Of course, then there’s me. Sometimes, I am just so stubborn – I WANNA DO IT MYSELF!!!! DANG IT!!!! To the point that I hurt the feelings of others – most especially Cheryl’s feelings. She’s consistently sweet and consistently doing things for me that are helpful… but sometimes, I get a bug up my butt and WANNA DO IT MYSELF!!!! I’m working on that….
Examples of poor infrastructure….
My friends with disabilities will probably be reading this and saying – DUH LEE!@!!!! I knew that the infrastructure was not great. For example, to get into Smith Hall, you have to go around to the side and take a three turn ramp down so you can enter via the tunnel that connects Walter and Smith. That door has a push button, and it works well. Then, you head up a small hill to the door leading to the Smith Hall basement. This door is narrow and has no push button to automatically open the door. Then, you can take the elevator…. Getting around takes twice as much time… If it’s a new place for me and I’m using the scooter, it can take a few minutes to figure out how to get into a building.
But the bits of poor infrastructure that I didn’t really appreciate until driving my little scooter about 2/3 a mile to make a meeting across campus include push buttons that are located three feet off to the side of the door. You have to drive up to the button, push it, back up, align yourself to get through the door… and then get through the door. Some have long delays, so you’re sitting their waiting for several seconds before the door opens. Some have no delays, so you’re lucky if you can get backed up and realigned before the door starts to shut. Some don’t work at all. So, you’ve gone up to the button and pressed it… and waited…. for nothing. Now, I’m pretty strong, and getting a door open and my scooter through isn’t too bad… but imagine if you did not have upper body strength… or the balance… or even the use of your arms. Every new doorway is an unknown.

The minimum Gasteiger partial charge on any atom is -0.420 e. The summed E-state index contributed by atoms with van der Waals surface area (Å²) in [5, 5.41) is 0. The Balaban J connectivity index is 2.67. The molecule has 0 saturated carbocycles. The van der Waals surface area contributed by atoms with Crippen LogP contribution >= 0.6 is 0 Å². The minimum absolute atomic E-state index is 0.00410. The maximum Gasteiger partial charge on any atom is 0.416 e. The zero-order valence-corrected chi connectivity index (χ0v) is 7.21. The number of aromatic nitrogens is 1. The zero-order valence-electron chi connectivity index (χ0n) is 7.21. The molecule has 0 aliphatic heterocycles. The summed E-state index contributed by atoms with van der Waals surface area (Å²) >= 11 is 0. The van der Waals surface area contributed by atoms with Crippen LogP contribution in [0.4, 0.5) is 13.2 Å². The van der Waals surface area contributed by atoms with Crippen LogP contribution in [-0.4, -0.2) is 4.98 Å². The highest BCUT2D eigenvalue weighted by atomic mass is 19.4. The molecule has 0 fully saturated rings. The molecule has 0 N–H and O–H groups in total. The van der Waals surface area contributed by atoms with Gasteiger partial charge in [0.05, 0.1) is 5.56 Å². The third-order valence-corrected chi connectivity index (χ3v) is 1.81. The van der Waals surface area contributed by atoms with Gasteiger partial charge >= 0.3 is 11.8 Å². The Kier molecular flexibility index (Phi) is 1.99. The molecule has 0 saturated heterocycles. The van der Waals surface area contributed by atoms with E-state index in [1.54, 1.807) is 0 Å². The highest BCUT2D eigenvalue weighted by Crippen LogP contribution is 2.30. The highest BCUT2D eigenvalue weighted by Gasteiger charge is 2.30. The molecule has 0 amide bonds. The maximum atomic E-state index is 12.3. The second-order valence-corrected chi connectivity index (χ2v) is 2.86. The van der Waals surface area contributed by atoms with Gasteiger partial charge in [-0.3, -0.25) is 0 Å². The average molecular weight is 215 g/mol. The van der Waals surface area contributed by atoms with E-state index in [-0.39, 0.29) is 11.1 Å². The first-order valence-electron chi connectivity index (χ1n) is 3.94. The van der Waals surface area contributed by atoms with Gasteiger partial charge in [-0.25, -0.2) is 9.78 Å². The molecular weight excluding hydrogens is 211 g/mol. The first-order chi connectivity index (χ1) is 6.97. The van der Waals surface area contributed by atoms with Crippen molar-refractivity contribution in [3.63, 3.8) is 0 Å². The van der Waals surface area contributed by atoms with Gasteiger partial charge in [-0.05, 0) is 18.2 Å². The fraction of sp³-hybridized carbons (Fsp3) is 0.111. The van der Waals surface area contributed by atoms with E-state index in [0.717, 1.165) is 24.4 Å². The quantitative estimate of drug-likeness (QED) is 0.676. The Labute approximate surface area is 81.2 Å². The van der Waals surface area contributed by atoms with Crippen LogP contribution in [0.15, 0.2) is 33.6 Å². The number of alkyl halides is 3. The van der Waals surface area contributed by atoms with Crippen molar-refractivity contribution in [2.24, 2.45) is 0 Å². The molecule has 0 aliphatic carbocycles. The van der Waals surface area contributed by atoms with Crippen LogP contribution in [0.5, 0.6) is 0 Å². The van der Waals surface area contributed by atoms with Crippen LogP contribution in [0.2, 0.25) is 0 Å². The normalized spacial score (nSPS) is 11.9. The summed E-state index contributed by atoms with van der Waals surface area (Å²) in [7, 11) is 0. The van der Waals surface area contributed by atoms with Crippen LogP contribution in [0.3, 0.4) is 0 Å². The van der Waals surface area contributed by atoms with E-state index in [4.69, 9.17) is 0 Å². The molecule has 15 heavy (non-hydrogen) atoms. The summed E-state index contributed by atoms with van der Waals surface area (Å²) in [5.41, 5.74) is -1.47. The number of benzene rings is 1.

Sometimes, it’s clear that some engineer has cleverly made the button look different – like the tiny rectangle buttons you’ll find at the Department of Transportation downtown. Honestly, it didn’t occur to me that I’d be looking for something that was not about 6 inches in diameter. Nope – this one is about one inch wide by about three inches long, and it took me a while to find it.
Sometimes, the entrance designated for people with disabilities is NOT the best entrance. An example is Shepherd labs. That building points you to the entrance across the way from Civil Engineering. No button that I could find… and two sets of doors to pass through. But if you go through the door that is on the southwest corner of the building, you get a button and a nice small little miniramp. Much better than the other entrance, but it is not the entrance people are directed to. In few cases do I find the main entrance into the beautiful part of the building also the ADA compliant entrance. I count myself lucky that I can easily manage stairs and do not need the scooter except for the longest of trips across campus.
So, I titled this post pins and needles. NEEDLES!!!! I had to get blood tests for INR status because when you break a bone in your lower extremity, your risk of blood cots is substantial. So, they put you on warfarin / coumadin in order to make your platelets less sticky. But, they don’t want your platelets to be too sticky-less, so you have to have regular blood tests. So, I was getting stabbed a bunch… I am happy to report that I have no planned blood tests over the next two months… YAY! Eight or so weeks of stabbing-free living!
Pins – my hip surgery is referred to as hip pinning, and here’s an image for your viewing pleasure.